Among the Hidden: Carlisle community’s history with racism comes to light in new CALC art gallery (Photos)

The Carlisle Arts Learning Center (CALC) kicked off the new year with the opening of a collaborative exhibition that was created with the help of the Carlisle community. As a whole, (RE)Presenting Racism: The Stories of Our Town is an installation that shines a light on historical moments of racism that are generally unknown to the town’s population and in turn, presents contemporary visions of equity and inclusion.

The seeds of this exhibition were planted in the fall of 2021 when two current exhibits opened at The Dickinson Trout Gallery, Horace Pippin: Racism and War and Tracing Slavery: Moses Williams and Kara Walker.

Related: Better in color: Community art projects brighten up Carlisle (Editorial)

Working with groups ranging from children at the YWCA, teens within the Carlisle Area School District’s art programs, and adults in the community, outreach programs illuminate Carlisle’s hidden histories of racial discrimination and provided participants with the opportunity to both respond to these histories and imagine a more just and equitable future for the community.

Freshman Elisabeth Forrester was one of those teens.

“This was a great opportunity as it was one of the first times I got to be a real part of my community while also being in an artistic and open space,” Forrester said.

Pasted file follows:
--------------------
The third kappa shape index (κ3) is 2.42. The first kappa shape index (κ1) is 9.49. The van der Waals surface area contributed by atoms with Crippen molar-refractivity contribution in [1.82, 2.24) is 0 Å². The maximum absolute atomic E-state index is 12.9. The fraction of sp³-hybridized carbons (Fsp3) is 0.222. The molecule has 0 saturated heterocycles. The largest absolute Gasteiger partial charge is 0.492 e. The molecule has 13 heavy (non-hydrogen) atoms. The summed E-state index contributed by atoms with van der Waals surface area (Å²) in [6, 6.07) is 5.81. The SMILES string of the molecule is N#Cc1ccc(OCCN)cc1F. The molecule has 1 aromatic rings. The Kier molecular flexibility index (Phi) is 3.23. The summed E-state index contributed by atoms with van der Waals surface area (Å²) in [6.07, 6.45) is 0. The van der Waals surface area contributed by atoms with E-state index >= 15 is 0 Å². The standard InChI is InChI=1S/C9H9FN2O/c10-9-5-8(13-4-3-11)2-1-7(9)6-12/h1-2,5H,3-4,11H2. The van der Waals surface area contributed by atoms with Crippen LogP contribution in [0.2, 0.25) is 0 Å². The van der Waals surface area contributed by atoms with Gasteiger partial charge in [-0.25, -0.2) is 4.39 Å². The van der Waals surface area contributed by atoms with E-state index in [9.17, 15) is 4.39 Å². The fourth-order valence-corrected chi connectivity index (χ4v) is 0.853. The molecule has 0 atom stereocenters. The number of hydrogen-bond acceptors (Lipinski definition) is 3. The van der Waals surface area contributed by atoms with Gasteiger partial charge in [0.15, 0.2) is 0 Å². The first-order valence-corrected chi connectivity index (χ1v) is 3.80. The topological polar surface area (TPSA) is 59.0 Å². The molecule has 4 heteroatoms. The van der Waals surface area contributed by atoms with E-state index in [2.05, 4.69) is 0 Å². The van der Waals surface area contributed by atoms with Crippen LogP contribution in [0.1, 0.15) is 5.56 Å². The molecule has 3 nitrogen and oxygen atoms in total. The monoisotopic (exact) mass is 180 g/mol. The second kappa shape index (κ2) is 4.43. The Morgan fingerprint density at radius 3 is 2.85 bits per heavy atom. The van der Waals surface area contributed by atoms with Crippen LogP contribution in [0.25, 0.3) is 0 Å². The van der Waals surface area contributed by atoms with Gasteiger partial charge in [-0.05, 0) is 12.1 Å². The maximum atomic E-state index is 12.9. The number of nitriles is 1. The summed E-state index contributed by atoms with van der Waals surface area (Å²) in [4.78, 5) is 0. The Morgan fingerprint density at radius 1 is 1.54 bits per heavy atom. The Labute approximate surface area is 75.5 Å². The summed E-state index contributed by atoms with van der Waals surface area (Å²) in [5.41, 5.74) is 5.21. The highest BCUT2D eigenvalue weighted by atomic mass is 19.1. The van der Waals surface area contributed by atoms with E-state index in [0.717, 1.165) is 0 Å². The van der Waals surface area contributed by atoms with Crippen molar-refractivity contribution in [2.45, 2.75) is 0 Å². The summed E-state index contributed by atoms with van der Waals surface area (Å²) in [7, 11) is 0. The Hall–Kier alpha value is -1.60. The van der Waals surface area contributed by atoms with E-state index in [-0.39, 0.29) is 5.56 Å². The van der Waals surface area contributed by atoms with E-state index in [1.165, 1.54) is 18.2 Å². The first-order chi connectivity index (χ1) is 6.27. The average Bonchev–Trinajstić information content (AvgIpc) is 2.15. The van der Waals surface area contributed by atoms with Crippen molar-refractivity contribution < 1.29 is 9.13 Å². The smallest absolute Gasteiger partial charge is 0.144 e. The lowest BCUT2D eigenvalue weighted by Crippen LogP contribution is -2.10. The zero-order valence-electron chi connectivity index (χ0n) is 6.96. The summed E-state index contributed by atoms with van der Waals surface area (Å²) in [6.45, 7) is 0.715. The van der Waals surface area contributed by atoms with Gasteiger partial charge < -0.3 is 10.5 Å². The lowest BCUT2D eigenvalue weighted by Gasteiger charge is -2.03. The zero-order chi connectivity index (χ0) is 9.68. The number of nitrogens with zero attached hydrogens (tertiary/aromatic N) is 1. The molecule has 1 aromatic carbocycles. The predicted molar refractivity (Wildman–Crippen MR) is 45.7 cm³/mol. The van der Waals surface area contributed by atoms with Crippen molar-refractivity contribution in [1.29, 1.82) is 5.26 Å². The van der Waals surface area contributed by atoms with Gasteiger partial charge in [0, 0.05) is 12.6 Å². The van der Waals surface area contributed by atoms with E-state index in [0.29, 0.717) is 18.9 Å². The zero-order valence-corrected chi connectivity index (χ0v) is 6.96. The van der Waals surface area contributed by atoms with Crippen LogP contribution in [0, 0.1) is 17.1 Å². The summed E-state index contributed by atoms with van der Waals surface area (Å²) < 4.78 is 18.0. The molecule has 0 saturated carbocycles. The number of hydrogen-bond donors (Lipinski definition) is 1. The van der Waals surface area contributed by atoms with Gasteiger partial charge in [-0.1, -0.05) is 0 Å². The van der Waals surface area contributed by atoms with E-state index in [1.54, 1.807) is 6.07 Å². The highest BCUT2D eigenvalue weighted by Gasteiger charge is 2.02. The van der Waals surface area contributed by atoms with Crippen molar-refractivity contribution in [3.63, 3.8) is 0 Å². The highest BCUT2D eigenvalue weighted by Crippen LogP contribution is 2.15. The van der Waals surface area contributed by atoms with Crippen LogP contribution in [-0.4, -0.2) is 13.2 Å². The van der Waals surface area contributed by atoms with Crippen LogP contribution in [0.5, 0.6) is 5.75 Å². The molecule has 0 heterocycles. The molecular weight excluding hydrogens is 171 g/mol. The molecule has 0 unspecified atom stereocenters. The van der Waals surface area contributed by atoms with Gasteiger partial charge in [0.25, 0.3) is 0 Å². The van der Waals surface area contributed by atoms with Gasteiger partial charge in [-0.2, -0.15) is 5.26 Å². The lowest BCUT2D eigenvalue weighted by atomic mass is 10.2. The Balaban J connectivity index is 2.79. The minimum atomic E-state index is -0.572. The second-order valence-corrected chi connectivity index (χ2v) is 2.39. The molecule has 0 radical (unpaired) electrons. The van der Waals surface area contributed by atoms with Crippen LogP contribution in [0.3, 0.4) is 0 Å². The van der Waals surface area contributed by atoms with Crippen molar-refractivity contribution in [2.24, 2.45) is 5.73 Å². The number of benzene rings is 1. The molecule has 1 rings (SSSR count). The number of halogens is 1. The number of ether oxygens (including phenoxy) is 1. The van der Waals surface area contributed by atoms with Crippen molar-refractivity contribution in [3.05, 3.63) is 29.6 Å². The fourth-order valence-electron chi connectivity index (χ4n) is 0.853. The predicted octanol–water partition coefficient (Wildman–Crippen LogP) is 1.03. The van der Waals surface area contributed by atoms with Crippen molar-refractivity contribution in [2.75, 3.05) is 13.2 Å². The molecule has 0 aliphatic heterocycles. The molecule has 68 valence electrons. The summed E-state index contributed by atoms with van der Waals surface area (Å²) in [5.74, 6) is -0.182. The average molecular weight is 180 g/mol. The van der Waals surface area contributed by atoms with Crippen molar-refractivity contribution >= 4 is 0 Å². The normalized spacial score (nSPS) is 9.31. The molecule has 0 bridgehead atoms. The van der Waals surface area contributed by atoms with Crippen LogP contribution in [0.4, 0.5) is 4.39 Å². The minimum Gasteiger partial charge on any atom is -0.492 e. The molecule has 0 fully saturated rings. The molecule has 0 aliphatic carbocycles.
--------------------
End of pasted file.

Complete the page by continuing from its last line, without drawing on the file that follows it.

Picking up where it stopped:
CHS art teacher Courtney Lindgren-Kendle encourages her students to get involved in community art experiences like this one.

Creating art is not just a process individuals do to express their personal ideas and feelings, but it is also a way for artists to explore and express their interactions and views of the world around them,” Lindgren-Kendle said. “Being able to engage with the community about any topic through art provides another outlet to open up conversations and share ideas.” 

Carrie Breschi, a pillar in the local art community and one of the main organizers of this event, entered art classrooms at Carlisle High School and Wilson Middle School to teach students these historical stories of racism. 

“I had a lot to learn from the participants of all of my classes,” Breschi said. “The diverse perspectives and reactions to the stories and the varying techniques utilized to articulate the events were meaningful in so many ways.”  

Bresch added, “Unfortunately, it was not surprising that the majority of the local historical stories of racism presented were unknown to the students.”

This installation sparked positive reactions from Carlisle’s population, with multiple comments praising the work of these community-based artists in the guestbook. 

“Such an effective display, it’s very difficult and sad to read about the way people were treated,” one said.

“I never knew half of these stories and I grew up in Carlisle! Thanks for bringing this to our attention,” another added.

CALC hopes to use (Re)Presenting Racism to tackle uncomfortable, yet necessary conversations about the community’s past as well as look forward into the future by bringing forward a dark past, looking beyond limited worldviews, and highlighting the hard work that needs to be done for a better future for all members of the community.